Will Hodges has a great sense of style and design. His first Shaker was one of the better pens out there, but greatness is ever-hungry. As a result Will took a lot of the work in-house. The nock mechanism (the part of the pen that pushes the inky tip of the refill out of the body) used to be a Schmidt nock. Now it is a Will Hodges-made design. The perfect texture that makes Tactile Turn gear tactile now covers the entire body tube. And the excellent clip from the first one carries over here.
With the improved nock, the balance of the pen is better than before, though to be fair, it was very good before. The result is probably the best, most refined clicky pen on the market and a perfect EDC pen.
There are three micro-changes to the design which speak to how refined the Shaker is. First, the wall thickness of the pen varies from the front to the rear of the pen, ensuring a solid feel and perfect balance. Second, the distance between the pen tip and the front of the body tube is now much larger to prevent accidental marking. Finally, and truly crazy, Will varied the diameter of the pen from the grip section to the tail of the pen, both for balance and feel purposes. The difference is barely visually perceptible, but in-hand you’ll notice a difference.
No one has thought as much about EDC pens as Will Hodges, and the second generation of his foundational design shows. I prefer the slightly smaller (but still full-sized) Shaker, but if you have giant hands, look for the Mover. Both come in a wide variety of materials and both are killer writing tools that can stand up to lots of daily wear and tear.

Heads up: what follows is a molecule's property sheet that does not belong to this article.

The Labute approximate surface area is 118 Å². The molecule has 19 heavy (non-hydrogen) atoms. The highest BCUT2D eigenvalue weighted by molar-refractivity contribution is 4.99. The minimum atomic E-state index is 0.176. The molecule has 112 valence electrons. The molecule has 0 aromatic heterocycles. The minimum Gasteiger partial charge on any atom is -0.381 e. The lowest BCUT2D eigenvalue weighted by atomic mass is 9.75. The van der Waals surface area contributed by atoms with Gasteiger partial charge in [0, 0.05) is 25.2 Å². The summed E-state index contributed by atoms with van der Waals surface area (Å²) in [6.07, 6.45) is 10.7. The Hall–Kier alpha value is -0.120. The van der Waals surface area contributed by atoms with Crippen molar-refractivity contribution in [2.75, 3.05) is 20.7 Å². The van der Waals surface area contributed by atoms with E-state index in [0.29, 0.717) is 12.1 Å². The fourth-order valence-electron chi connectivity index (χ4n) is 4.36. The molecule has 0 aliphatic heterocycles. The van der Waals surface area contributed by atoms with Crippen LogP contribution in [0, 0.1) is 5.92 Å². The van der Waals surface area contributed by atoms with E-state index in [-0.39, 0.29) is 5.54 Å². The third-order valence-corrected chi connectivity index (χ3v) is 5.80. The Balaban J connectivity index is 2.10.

Scrooge Before Ghost Visits: Zebra F-701 with Parker refill Mod
The F-701 is one of the best body tubes on the market, but refill compatibility is a real issue. There is a guiding cone inside the body tube that helps the narrower Zebra refills work. The end result is that you are confined to a host of awful ink refills. Disassemble the pen and pull out the guiding cone, cut off the tip, and viola you now have a pen compatible with ALL Parker refills. There are dozens of sites that show you the step-by-step. All you really need is a pocket knife, but a pocket knife and a drill press makes the process easy and the final result functionally flawless. This is a great $10 gift, $7 for the pen and $3 for a good Parker style refill.
The Vanishing Point is awesome. No doubt. It is one of my favorite pens in the world and has an amazing nib for the price, but it is a little beefy. That coupled with the position of the clip can turn folks off, so Pilot introduced the Decimo Capless, basically a thinner, more-comfortable Vanishing Point. This is a bit pricey, coming in at $140. But this is a joy to use and one of the few fountain pens which I have found to survive daily beatings.